The drive to obesity
Here are the sobering statistics stacked up against drivers. In 2010, a National Institute for Occupational Safety and Health and Federal Motor Carrier Safety Administration survey of more than 1,600 drivers found:
* Truckers are generally twice as obese (69 percent) as the rest of the working population (31 percent)
* They're generally twice as morbidly obese (17 percent) as the rest of the working population (7 percent)
* More than 50 percent of truckers smoke cigarettes, compared to 19 percent of the rest of the working population
* Truckers are twice as likely to self-report diabetes (14 percent) as the rest of the working population (7 percent)
* About 38 percent of drivers have no health insurance or coverage, compared to 17 percent of the rest of the working population
Danny George at one time topped 280 pounds.
Life on the road is hard. An over-the-road team truck driver with his wife, Cindy, George has carried goods near and far for 13 years for Chattanooga-based U.S. Xpress.
The trucker's life requires days of sitting — upwards of 11 hours behind the wheel a day. It's a life of deadlines, mile markers and the confines of a Freightliner or Mack cabin.
It's hard on the human body, leaving a majority of truck drivers overweight and obese. And it was hard on the Georges.
But they fought back.
And now, when the Ironman 70.3 Chattanooga triathlon kicks off at 6:50 a.m. on Sunday, 51-year-old Danny George will be there. Competing. And trying his hardest to finish the grueling physical task in six hours.
This will be the culmination of 20 years' worth of intentional, self-driven fitness discipline for George. And of biking in strange towns, running in sub-freezing temperatures and swimming in 58-degree waters in preparation for the Ironman Chattanooga 70.3.
George trains when and where he can.
"If the truck stops, I get out and start running," he said. "I can't have a set training schedule."
U.S. Xpress asked if he would be interested in the May 22 triathlon back in March as part of the company's Highway to Health program, designed to incentive employees and drivers to do what George has done and fight back against health trends in the trucking industry.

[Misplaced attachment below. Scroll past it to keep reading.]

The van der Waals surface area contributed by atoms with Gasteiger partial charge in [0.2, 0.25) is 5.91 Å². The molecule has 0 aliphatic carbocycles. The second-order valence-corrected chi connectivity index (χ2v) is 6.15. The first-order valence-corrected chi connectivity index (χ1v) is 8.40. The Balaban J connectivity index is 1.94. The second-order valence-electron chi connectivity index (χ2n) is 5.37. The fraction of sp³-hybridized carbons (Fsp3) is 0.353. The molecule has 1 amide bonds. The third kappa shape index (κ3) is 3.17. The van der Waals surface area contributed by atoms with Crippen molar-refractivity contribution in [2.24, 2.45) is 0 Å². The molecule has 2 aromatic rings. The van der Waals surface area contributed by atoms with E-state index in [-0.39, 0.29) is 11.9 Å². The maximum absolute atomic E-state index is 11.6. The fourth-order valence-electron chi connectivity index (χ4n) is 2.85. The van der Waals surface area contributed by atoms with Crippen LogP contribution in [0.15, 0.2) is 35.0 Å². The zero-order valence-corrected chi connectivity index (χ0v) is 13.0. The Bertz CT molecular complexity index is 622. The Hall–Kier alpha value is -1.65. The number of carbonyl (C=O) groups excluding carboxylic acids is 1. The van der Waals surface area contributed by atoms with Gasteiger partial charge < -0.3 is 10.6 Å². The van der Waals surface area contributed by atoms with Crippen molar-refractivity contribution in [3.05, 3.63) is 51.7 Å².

George, no stranger to organized competition, agreed to compete in the Ironman Chattanooga event and represent U.S. Xpress drivers.
He wants to be a walking (or, running, swimming and biking) billboard for driver health. Of course it's tough to train as an over-the-road truck driver criss-crossing the country for a living.
It means attempting to train for the climate is laughable.
"One time I ran in minus-10 degree weather," said George. "I run when it's raining. I run when it's snowing."
He's been lost in the bad part of a new town. He once took a wrong turn in Tulsa, Okla., and accidentally turned his six-mile run into a 13-mile trek in 118-degree heat.
He wonders why North Georgia towns don't believe in sidewalks. And why pet owners sometimes leave their animals out on the loose.
"Oh wow, these people let these 19 mean pit bulls run free," George joked. "Who'd have thunk?"
George doesn't feel as fit as he'd like to be before the big race Sunday. He laughs, knowing he's going to roll out a 30-year-old bike he bought on Craigslist for $400 while other competitors jump on multi-thousand-dollar rigs.
But "whatever hay you got in the barn is what you got in the barn," he said.
He really wants to finish Sunday in six hours. But he'd be happy with six-and-a-half.
After all, what's 70 miles to someone who's used to driving more than 2,000 in a matter of days?
"I'm used to driving a 10- to 11-hour shift," George said Friday. "I know how to handle just cruising along, just maintaining. It's like, 70 miles? You're there when it's only 70 miles away."
Contact staff writer Alex Green at firstname.lastname@example.org or 423-757-6480.